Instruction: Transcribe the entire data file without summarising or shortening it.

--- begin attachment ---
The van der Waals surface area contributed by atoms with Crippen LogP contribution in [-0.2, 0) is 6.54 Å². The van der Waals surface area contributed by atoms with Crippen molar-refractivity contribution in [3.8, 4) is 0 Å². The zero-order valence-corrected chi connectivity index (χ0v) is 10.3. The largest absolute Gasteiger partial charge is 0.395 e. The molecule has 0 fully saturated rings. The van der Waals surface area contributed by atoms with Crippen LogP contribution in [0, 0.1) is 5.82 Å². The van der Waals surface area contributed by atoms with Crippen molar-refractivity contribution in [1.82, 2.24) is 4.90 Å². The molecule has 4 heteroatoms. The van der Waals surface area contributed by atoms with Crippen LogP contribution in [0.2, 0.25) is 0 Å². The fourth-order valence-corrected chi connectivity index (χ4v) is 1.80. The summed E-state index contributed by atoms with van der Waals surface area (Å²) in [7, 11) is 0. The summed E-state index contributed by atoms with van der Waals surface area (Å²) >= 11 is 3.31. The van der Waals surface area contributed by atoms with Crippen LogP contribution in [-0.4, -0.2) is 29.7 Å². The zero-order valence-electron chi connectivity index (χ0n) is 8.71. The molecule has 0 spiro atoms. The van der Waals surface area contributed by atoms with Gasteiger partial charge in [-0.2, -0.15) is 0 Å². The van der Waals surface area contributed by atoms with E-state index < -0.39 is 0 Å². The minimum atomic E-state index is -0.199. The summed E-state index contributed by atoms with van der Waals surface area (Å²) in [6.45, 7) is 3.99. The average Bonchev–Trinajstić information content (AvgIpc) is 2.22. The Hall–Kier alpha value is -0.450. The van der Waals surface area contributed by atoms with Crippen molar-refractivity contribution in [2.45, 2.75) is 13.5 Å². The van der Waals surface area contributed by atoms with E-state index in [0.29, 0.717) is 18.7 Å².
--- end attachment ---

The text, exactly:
The van der Waals surface area contributed by atoms with Crippen LogP contribution in [-0.2, 0) is 6.54 Å². The van der Waals surface area contributed by atoms with Crippen molar-refractivity contribution in [3.8, 4) is 0 Å². The zero-order valence-corrected chi connectivity index (χ0v) is 10.3. The largest absolute Gasteiger partial charge is 0.395 e. The molecule has 0 fully saturated rings. The van der Waals surface area contributed by atoms with Crippen LogP contribution in [0, 0.1) is 5.82 Å². The van der Waals surface area contributed by atoms with Crippen molar-refractivity contribution in [1.82, 2.24) is 4.90 Å². The molecule has 4 heteroatoms. The van der Waals surface area contributed by atoms with Crippen LogP contribution in [0.2, 0.25) is 0 Å². The fourth-order valence-corrected chi connectivity index (χ4v) is 1.80. The summed E-state index contributed by atoms with van der Waals surface area (Å²) in [7, 11) is 0. The summed E-state index contributed by atoms with van der Waals surface area (Å²) >= 11 is 3.31. The van der Waals surface area contributed by atoms with Crippen LogP contribution in [-0.4, -0.2) is 29.7 Å². The zero-order valence-electron chi connectivity index (χ0n) is 8.71. The molecule has 0 spiro atoms. The van der Waals surface area contributed by atoms with Gasteiger partial charge in [-0.2, -0.15) is 0 Å². The van der Waals surface area contributed by atoms with E-state index < -0.39 is 0 Å². The minimum atomic E-state index is -0.199. The summed E-state index contributed by atoms with van der Waals surface area (Å²) in [6.45, 7) is 3.99. The average Bonchev–Trinajstić information content (AvgIpc) is 2.22. The Hall–Kier alpha value is -0.450. The van der Waals surface area contributed by atoms with Crippen molar-refractivity contribution in [2.45, 2.75) is 13.5 Å². The van der Waals surface area contributed by atoms with E-state index in [0.29, 0.717) is 18.7 Å².